The Bible Denies the Divinity of Jesus (part 5 of 7): Paul Believed That Jesus is not God
Description: Many people use Paul’s writings as proof that Jesus is God. But this is not fair to Paul, because Paul clearly believed that Jesus is not God.
- By Shabir Ally
- Published on 24 Dec 2007
- Last modified on 24 Dec 2007
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In his first letter to Timothy, Paul wrote: “I charge you, in the sight of God and Christ Jesus and the elect angels, to keep these instructions...” (1 Timothy 5:21).
It is clear from this that the title God applies not to Christ Jesus, but to someone else. In the following chapter, he again differentiates between God and Jesus when he says: “In the sight of God, who gives life to everything, and of Christ Jesus, who while testifying before Pontius Pilate made the good confession...” (1 Timothy 6:13).
Paul then went on to speak of the second appearance of Jesus: “the appearing of our Lord Jesus Christ, which God will bring about in his own time.” (1 Timothy 6:14-15).
Again, the title God is deliberately turned away from Jesus. Incidentally, many people think that when Jesus is called “Lord” in the Bible that this means “God.” But in the Bible this title means master or teacher, and it can be used for addressing humans (see 1 Peter 3:6).
What is more important, however, is to notice what Paul said about God in the following passage, which clearly shows that Jesus is not God: “God, the blessed and only Ruler, the King of kings and Lord of lords, who alone is immortal and who lives in unapproachable light, whom no one has seen or can see. To him be honor and might forever.” (1 Timothy 6:15-16).
Paul said that God alone is immortal. Immortal means he does not die. Check any dictionary. Now, anyone who believes that Jesus died cannot believe that Jesus is God. Such a belief would contradict what Paul said here. Furthermore, to say that God died is a blasphemy against God. Who would run the world if God died? Paul believed that God does not die.
Paul also said in that passage that God dwells in unapproachable light — that no one has seen God or can see him. Paul knew that many thousands of people had seen Jesus. Yet Paul said that no one has seen God, because Paul was sure that Jesus is not God. This is why Paul went on teaching that Jesus was not God, but that he was the Christ (see Acts 9:22 and 18:5).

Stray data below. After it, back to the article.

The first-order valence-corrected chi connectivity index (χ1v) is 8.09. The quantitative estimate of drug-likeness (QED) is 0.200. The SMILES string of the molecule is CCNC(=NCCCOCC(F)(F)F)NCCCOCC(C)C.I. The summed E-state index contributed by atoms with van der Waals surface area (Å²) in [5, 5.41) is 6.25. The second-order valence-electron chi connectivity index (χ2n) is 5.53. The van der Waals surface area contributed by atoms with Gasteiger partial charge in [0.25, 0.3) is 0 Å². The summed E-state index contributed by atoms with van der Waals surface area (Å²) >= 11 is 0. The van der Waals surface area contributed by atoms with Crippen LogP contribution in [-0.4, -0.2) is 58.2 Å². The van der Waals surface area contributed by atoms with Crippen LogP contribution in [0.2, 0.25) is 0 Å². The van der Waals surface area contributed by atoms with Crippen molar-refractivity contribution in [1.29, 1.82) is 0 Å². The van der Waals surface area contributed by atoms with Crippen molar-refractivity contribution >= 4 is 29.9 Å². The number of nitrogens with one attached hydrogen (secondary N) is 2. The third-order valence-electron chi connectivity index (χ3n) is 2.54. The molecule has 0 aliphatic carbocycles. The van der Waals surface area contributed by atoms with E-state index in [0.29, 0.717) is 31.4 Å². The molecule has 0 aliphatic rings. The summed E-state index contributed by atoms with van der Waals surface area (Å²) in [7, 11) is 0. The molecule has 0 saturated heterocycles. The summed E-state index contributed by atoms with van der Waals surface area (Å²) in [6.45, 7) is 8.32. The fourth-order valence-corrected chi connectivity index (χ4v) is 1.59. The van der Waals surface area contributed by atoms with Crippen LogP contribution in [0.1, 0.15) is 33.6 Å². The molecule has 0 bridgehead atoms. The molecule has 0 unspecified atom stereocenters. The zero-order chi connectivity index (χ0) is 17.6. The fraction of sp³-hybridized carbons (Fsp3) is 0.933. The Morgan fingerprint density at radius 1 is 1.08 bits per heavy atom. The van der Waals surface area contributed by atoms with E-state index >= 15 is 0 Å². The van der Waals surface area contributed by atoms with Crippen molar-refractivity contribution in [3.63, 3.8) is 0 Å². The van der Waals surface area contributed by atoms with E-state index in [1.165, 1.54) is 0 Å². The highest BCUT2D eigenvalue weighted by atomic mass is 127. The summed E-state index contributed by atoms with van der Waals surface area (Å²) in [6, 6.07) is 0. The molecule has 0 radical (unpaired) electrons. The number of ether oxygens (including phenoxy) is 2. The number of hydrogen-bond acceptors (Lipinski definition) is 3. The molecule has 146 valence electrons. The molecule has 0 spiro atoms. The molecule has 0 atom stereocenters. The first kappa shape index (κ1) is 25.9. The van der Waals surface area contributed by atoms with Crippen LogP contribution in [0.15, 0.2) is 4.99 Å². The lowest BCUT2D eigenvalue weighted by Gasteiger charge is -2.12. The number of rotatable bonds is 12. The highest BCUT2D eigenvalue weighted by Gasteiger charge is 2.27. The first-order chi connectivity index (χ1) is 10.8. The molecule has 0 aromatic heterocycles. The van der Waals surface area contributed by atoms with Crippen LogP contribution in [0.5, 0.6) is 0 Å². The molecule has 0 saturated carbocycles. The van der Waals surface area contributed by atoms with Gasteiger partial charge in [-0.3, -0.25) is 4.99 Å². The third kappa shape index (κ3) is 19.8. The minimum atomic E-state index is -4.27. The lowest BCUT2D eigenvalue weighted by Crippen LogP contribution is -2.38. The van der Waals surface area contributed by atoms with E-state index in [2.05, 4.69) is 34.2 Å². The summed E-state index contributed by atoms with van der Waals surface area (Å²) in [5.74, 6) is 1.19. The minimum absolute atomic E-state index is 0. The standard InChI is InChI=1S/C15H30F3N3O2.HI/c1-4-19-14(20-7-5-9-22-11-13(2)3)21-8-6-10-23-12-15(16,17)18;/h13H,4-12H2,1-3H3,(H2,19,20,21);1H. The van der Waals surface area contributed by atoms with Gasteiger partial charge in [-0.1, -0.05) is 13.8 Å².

When he was in Athens, Paul spoke of God as “The God who made the world and everything in it is the Lord of heaven and earth and does not live in temples built by hands.” (Acts 17:24). Then he identified Jesus as “the man he (i.e. God) has appointed.” (Acts 17:31).
Clearly, for Paul, Jesus was not God, and he would be shocked to see his writings used for proving the opposite of what he believed. Paul even testified in court saying: “I admit that I worship the God of our fathers...” (Acts 24:14).
He also said that Jesus is the servant of that God, for we read in Acts: “The God of Abraham, Isaac and Jacob, the God of our fathers, has glorified his servant Jesus.” (Acts 3:13).
For Paul, the Father alone is God. Paul said that there is “one God and Father of all...” (Ephesians 4:6). Paul said again: “...for us there is but one God, the Father . . . and there is but one Lord, Jesus Christ...” (1 Corinthians 8:6).
Paul’s letter to the Philippians (Philippians 2:6-11) is often quoted as a proof that Jesus is God. But the very passage shows that Jesus is not God. This passage has to agree with Isaiah 45:22-24 where God said that every knee should bow to God, and every tongue should confess that righteousness and strength are in God alone. Paul was aware of this passage, for he quoted it in Romans 14:11. Knowing this, Paul declared: “I kneel before the Father.” (Ephesians 3:14).
The letter to the Hebrews (Hebrews 1:6) says that the angels of God should worship the Son. But this passage depends on Deuteronomy 32:43, in the Septuagint version of the Old Testament. This phrase cannot be found in the Old Testament used by Christians today, and the Septuagint version is no longer considered valid by Christians. However, even the Septuagint version, does not say worship the Son. It says let the Angels of God worship God. The Bible insists that God alone is to be worshipped: “When the LORD made a covenant with the Israelites, he commanded them: ‘Do not worship any other gods or bow down to them, serve them or sacrifice to them. But the LORD, who brought you up out of Egypt with mighty power and outstretched arm, is the one you must worship. To him you shall bow down and to him offer sacrifices. You must always be careful to keep the decrees and ordinances, the laws and commands he wrote for you. Do not worship other gods. Do not forget the covenant I have made with you, and do not worship other gods. Rather, worship the LORD your God; it is he who will deliver you from the hand of all your enemies.’” (2 Kings 17:35-39).
Jesus, on whom be peace, believed in this, for he also stressed it in Luke 4:8. And Jesus too fell on his face and worshipped God (see Matthew 26:39). Paul knew that Jesus worshipped God (see Hebrews 5:7). Paul taught that Jesus will remain forever subservient to God (see 1 Corinthians 15:28).